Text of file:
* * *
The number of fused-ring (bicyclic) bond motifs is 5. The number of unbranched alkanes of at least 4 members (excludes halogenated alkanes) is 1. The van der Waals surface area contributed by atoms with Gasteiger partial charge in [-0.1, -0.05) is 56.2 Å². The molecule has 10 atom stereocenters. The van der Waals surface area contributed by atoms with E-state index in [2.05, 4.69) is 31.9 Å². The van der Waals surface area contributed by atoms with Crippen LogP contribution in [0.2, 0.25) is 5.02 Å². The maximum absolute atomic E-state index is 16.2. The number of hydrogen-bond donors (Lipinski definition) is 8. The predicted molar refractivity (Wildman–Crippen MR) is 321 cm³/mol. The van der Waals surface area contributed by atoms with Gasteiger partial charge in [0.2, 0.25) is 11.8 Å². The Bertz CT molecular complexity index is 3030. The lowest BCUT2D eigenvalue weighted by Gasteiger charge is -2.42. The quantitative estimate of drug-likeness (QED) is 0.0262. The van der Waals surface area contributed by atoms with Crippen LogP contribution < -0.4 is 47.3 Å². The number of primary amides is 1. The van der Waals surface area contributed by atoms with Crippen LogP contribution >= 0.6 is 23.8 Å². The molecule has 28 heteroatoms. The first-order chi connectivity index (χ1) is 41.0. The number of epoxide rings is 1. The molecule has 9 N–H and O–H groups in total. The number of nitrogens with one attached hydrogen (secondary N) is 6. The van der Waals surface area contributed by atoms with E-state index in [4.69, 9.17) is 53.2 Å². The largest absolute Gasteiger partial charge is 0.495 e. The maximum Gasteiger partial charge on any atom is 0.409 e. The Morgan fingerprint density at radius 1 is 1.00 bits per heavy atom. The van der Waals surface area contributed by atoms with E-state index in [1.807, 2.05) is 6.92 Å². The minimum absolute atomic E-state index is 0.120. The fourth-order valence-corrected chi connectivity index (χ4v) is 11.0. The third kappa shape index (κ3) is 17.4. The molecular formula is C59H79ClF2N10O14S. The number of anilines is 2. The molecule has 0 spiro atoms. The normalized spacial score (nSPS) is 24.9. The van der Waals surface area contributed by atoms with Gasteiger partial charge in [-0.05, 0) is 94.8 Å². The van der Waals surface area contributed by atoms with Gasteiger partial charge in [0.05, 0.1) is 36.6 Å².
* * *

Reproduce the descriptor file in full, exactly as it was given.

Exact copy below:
The number of fused-ring (bicyclic) bond motifs is 5. The number of unbranched alkanes of at least 4 members (excludes halogenated alkanes) is 1. The van der Waals surface area contributed by atoms with Gasteiger partial charge in [-0.1, -0.05) is 56.2 Å². The molecule has 10 atom stereocenters. The van der Waals surface area contributed by atoms with E-state index in [2.05, 4.69) is 31.9 Å². The van der Waals surface area contributed by atoms with Crippen LogP contribution in [0.2, 0.25) is 5.02 Å². The maximum absolute atomic E-state index is 16.2. The number of hydrogen-bond donors (Lipinski definition) is 8. The predicted molar refractivity (Wildman–Crippen MR) is 321 cm³/mol. The van der Waals surface area contributed by atoms with Gasteiger partial charge in [0.2, 0.25) is 11.8 Å². The Bertz CT molecular complexity index is 3030. The lowest BCUT2D eigenvalue weighted by Gasteiger charge is -2.42. The quantitative estimate of drug-likeness (QED) is 0.0262. The van der Waals surface area contributed by atoms with Crippen LogP contribution < -0.4 is 47.3 Å². The number of primary amides is 1. The van der Waals surface area contributed by atoms with Crippen LogP contribution >= 0.6 is 23.8 Å². The molecule has 28 heteroatoms. The first-order chi connectivity index (χ1) is 41.0. The number of epoxide rings is 1. The molecule has 9 N–H and O–H groups in total. The number of nitrogens with one attached hydrogen (secondary N) is 6. The van der Waals surface area contributed by atoms with E-state index in [4.69, 9.17) is 53.2 Å². The largest absolute Gasteiger partial charge is 0.495 e. The maximum Gasteiger partial charge on any atom is 0.409 e. The Morgan fingerprint density at radius 1 is 1.00 bits per heavy atom. The van der Waals surface area contributed by atoms with E-state index in [1.807, 2.05) is 6.92 Å². The minimum absolute atomic E-state index is 0.120. The fourth-order valence-corrected chi connectivity index (χ4v) is 11.0. The third kappa shape index (κ3) is 17.4. The molecular formula is C59H79ClF2N10O14S. The number of anilines is 2. The molecule has 0 spiro atoms. The normalized spacial score (nSPS) is 24.9. The van der Waals surface area contributed by atoms with Gasteiger partial charge in [-0.05, 0) is 94.8 Å². The van der Waals surface area contributed by atoms with Gasteiger partial charge in [0.05, 0.1) is 36.6 Å².